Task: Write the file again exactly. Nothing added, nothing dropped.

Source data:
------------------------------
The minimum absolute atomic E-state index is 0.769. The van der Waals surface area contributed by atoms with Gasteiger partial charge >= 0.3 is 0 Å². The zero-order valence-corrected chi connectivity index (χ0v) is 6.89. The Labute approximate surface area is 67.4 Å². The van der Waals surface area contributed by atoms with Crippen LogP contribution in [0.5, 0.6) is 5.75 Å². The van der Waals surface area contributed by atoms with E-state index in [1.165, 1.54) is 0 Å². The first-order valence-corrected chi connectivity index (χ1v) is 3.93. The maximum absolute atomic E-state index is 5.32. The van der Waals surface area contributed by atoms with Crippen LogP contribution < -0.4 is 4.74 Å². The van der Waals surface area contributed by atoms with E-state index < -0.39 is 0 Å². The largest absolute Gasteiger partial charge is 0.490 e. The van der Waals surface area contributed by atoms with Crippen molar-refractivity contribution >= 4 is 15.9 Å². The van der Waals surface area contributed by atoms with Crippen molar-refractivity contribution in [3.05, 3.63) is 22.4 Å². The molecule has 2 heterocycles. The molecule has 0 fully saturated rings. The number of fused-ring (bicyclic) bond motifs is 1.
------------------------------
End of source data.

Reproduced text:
The minimum absolute atomic E-state index is 0.769. The van der Waals surface area contributed by atoms with Gasteiger partial charge >= 0.3 is 0 Å². The zero-order valence-corrected chi connectivity index (χ0v) is 6.89. The Labute approximate surface area is 67.4 Å². The van der Waals surface area contributed by atoms with Crippen LogP contribution in [0.5, 0.6) is 5.75 Å². The van der Waals surface area contributed by atoms with E-state index in [1.165, 1.54) is 0 Å². The first-order valence-corrected chi connectivity index (χ1v) is 3.93. The maximum absolute atomic E-state index is 5.32. The van der Waals surface area contributed by atoms with Crippen LogP contribution < -0.4 is 4.74 Å². The van der Waals surface area contributed by atoms with E-state index < -0.39 is 0 Å². The largest absolute Gasteiger partial charge is 0.490 e. The van der Waals surface area contributed by atoms with Crippen molar-refractivity contribution >= 4 is 15.9 Å². The van der Waals surface area contributed by atoms with Crippen molar-refractivity contribution in [3.05, 3.63) is 22.4 Å². The molecule has 2 heterocycles. The molecule has 0 fully saturated rings. The number of fused-ring (bicyclic) bond motifs is 1.